Q. How are you thinking of developing this research going forward?

There are two big challenges. One is building a trade theory model that really considers inter-firm networks within Japan. The trade theory models used until now do consider the heterogeneity of firms, but they do not go as far as inter-firm networks. Quite a few international trade models have been built lately that include input-output (I-O) tables, and those are used to discuss value-added trade and indirect trade. This is exactly the kind of research we need.

However, analysis using the existing I-O tables essentially cannot distinguish between the intensive margin (an intension of trade, such as value of trade per firm) and extensive margin (an extension of trade, such as number of trading firms). The significance of building a trade theory model that accounts for inter-firm networks would be that it could explicitly handle even the network's formation and the extensive margin. It would be possible to expand the analysis to include the firm's process of deciding whether to enter a market in the first place. I would like to build a theoretical model that accounts for a firm considering whether to get involved in foreign trade in the first place, and if it does, the model should allow it to think long-term about the kinds of firms with which it will form a network.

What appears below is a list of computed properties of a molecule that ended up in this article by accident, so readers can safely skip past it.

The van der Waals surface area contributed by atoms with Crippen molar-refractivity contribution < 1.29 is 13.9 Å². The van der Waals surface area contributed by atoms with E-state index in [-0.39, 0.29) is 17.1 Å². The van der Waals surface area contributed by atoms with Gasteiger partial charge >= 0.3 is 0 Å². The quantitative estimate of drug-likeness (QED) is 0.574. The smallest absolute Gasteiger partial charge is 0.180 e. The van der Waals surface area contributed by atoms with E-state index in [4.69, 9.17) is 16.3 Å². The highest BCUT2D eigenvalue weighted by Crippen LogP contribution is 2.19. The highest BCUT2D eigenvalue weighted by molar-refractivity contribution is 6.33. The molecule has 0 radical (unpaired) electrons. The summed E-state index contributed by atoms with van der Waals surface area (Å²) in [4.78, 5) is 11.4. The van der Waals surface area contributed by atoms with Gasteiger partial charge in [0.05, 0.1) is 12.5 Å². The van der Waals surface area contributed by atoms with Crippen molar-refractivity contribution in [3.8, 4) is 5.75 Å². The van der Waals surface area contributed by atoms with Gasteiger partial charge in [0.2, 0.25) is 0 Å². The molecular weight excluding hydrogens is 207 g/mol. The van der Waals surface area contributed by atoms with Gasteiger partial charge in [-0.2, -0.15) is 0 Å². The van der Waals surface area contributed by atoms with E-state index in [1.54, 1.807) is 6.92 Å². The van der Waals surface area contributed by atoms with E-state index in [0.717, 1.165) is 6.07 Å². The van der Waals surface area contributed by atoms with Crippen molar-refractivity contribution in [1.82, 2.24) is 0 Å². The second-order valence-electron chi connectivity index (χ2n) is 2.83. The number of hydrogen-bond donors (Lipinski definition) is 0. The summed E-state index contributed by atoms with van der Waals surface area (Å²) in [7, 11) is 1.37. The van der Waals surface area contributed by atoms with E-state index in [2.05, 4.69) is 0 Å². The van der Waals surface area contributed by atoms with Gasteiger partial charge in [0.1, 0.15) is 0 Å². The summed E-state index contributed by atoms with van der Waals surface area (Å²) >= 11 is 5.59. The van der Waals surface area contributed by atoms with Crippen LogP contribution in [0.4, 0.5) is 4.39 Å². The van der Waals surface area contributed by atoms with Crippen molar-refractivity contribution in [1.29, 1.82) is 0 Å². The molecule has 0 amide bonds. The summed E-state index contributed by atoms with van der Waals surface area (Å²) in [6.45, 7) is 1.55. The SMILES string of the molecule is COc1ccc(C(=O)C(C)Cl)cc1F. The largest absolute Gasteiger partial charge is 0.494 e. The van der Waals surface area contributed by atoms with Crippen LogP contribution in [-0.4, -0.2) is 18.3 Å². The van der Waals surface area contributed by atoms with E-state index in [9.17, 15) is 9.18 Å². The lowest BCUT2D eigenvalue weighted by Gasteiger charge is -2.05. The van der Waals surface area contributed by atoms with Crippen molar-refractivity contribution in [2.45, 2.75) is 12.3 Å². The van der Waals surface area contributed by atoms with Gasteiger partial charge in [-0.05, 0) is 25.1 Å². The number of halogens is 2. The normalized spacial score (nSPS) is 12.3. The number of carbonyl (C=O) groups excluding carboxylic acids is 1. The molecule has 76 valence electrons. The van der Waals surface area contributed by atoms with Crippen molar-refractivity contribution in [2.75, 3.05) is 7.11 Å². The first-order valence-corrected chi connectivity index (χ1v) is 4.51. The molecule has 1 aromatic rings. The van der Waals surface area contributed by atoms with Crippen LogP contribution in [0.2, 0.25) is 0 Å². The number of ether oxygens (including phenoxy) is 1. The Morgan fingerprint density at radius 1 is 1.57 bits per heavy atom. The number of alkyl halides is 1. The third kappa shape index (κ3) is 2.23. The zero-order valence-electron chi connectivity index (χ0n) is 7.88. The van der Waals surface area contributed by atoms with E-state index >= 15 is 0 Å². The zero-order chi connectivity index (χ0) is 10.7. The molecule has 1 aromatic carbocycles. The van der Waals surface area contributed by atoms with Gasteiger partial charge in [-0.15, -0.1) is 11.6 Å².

Indirect trade is going to be very important going forward. I previously wrote a paper with you and Yukako Ono on the role that wholesalers play in indirect trade. For example, many of Toyota Motor Corporation's suppliers in Japan are small and do not engage in foreign trade, but the added value that they create is traded through the medium of a product: a Toyota vehicle. In that sense, even domestic firms are not unaffected by shocks from abroad. That is another area I would like to research.

Another research topic that I would find very interesting is to look at the dynamics of network formation. There is not a lot of data on large-scale inter-firm networks, even outside Japan. If we follow firms' life cycles from a time series and panel perspective, it is important for the sake of spotting macro fluctuations to look at the dynamics, namely, with what kinds of firms the subject firm is starting to do business, how it grows with its partners, and how it exits markets. So, I would like to continue my investigation in those two directions.

Q. What kinds of policy suggestions do you think could be derived from further research in those two directions?